Cardiff University Phoenix Heritage, Namibian Heritage Council, University of Namibia Summary by Dr Scott Williamson the Cardiff University Team
Challenges within Namibian Heritage
Within developing countries, such as Namibia, the challenges of identifying, managing, protecting, and sustaining Heritage Assets are substantial. However, without good baseline data this potential cannot be realised. Namibia has a small, diverse population of 2.3 million people, comprising of more than 11 ethnic groups, spread over a country forty times the size of Wales. Throughout the land, Namibia’s diverse heritage—both tangible and intangible, natural and cultural—needs to be safeguarded and celebrated. However, assets often remain under-recognised, under-reported and at risk.
This requirement is expressed in the Namibian sustainable development goal to cultivate good public administration and is further enshrined in the emerging Namibian National Heritage Council (NHC) Sustainable Development plan. The latter includes goals to preserve “our heritage and history, protect our traditional knowledge, and develop our language, creative and cultural endeavours as well as a series of aspirations to develop sustainable tourism”. To do this, the NHC is seeking to enhance and extend the existing National Inventories of Heritage Assets (NIHA) geographically, culturally, and diachronically, to increase public awareness of Heritage, to monitor and control damage, and to develop Heritage focused training.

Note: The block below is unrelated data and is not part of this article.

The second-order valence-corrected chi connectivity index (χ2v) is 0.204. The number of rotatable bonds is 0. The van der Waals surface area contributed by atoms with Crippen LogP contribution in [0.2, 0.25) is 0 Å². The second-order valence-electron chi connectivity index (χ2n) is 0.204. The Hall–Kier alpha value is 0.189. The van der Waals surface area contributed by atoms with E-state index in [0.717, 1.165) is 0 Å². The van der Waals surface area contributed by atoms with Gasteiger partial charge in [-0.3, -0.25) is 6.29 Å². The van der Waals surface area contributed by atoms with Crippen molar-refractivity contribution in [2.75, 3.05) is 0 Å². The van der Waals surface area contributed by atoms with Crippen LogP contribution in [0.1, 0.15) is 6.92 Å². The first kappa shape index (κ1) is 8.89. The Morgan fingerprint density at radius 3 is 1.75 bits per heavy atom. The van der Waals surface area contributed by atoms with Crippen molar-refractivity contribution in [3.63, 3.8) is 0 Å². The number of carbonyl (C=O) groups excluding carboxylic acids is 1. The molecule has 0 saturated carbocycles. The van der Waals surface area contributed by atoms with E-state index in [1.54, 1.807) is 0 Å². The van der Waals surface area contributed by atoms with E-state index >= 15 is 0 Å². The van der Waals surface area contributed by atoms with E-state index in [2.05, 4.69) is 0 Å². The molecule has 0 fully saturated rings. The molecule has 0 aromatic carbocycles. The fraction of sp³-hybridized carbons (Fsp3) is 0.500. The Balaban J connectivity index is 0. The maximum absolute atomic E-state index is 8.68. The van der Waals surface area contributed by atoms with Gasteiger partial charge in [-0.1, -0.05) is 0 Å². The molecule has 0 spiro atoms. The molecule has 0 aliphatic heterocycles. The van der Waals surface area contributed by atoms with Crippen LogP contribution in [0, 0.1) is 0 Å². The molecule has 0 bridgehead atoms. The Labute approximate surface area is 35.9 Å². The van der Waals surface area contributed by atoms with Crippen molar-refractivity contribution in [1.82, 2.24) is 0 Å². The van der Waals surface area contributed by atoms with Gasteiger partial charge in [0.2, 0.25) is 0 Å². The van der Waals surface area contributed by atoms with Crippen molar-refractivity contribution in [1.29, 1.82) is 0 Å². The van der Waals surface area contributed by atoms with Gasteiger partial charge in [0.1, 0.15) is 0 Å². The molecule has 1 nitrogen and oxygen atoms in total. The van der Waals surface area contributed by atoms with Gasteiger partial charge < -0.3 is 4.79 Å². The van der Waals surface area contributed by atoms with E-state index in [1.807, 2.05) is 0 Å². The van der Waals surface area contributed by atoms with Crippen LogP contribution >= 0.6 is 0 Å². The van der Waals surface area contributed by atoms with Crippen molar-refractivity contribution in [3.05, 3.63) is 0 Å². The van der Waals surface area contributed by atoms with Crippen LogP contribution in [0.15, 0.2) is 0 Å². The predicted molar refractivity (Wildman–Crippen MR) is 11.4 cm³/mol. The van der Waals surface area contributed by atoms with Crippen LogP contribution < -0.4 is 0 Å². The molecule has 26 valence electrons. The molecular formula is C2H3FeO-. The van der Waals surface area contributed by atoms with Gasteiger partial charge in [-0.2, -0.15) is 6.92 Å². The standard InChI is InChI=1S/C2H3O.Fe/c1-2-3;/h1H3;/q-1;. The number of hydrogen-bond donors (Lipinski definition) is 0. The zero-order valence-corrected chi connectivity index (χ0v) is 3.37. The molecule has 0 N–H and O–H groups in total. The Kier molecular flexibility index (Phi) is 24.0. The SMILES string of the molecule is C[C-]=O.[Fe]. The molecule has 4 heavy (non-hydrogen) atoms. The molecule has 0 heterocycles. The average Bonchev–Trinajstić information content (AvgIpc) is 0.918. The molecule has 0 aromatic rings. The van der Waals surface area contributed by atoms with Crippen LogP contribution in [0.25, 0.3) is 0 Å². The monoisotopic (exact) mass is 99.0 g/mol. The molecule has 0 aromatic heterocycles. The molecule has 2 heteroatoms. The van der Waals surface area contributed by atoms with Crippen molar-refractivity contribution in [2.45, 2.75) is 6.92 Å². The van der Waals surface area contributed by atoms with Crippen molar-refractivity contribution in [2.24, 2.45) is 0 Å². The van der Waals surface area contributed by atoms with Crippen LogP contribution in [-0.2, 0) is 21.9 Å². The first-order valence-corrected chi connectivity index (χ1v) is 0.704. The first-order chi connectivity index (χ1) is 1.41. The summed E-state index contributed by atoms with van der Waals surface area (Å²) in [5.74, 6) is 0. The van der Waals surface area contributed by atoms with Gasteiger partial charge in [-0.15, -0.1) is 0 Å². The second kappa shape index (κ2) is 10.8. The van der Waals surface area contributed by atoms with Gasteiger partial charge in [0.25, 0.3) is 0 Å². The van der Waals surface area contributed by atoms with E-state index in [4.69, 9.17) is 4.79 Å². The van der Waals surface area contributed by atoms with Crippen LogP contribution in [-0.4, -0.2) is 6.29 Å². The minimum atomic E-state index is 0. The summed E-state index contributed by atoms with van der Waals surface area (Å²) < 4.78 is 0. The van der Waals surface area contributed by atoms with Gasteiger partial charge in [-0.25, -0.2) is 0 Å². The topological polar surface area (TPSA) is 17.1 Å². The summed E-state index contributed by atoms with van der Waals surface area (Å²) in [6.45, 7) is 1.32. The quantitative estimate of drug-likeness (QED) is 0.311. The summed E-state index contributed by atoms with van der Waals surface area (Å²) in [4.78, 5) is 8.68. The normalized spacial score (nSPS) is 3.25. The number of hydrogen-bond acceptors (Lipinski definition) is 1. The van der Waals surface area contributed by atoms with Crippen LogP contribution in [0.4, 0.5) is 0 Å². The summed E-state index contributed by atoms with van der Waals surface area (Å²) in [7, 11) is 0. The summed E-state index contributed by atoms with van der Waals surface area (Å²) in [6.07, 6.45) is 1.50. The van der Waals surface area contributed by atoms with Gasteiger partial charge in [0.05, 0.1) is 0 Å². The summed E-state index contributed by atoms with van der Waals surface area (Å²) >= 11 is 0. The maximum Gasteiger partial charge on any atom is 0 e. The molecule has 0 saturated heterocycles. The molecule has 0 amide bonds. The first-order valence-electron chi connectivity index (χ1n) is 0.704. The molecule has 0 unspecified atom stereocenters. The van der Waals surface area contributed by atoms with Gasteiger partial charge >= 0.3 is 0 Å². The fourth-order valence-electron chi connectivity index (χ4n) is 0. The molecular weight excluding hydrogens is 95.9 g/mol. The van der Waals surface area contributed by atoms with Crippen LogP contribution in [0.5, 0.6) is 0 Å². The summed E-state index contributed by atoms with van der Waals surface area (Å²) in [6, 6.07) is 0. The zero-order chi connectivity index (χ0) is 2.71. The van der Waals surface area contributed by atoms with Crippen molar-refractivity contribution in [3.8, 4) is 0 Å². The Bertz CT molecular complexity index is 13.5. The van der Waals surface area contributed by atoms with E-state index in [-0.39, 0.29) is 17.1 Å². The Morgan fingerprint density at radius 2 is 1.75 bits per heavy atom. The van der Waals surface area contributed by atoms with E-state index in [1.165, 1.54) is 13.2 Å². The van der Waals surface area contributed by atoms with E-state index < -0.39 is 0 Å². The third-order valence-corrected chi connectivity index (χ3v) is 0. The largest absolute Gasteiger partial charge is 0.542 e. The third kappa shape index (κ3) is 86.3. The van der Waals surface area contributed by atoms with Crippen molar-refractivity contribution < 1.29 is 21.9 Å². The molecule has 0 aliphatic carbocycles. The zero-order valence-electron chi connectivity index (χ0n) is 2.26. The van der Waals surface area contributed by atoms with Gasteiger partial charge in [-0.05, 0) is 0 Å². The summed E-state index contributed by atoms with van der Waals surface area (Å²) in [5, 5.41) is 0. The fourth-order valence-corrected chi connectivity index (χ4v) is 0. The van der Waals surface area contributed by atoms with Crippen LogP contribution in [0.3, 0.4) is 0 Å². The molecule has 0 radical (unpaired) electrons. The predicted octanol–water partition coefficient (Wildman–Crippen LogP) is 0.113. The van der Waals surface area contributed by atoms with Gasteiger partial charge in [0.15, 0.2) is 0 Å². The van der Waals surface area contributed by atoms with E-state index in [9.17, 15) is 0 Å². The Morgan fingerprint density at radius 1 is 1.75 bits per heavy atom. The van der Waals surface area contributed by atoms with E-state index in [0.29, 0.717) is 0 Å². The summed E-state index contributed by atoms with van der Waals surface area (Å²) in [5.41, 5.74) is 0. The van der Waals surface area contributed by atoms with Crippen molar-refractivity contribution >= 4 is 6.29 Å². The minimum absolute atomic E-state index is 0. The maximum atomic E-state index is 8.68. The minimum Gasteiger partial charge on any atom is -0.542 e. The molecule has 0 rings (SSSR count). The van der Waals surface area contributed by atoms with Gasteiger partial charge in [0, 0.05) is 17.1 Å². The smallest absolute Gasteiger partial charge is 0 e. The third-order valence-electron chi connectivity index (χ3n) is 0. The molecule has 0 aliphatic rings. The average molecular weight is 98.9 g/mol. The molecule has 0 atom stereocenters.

The Phoenix Heritage Project
The Phoenix Heritage Project—generously funded through the Global Challenges Research Fund—is co-developing and co-refining existing UK best practice in heritage research and management for use within Namibia. Working with our established partner institutions—the University of Namibia (UNAM), the National Heritage Council, the Phoenix Project, and Cadw—a team of UK and Namibian heritage academics, professionals, stakeholders, and students will work together to enhance knowledge of the existing archaeological and cultural resource to:
implement a sustainable asset management system to host Heritage Asset information
co-create a new heritage data standard list of classifications for Namibia
develop new strategies and skills for heritage recording and access
co-deliver cultural heritage training to NHC staff and UNAM students.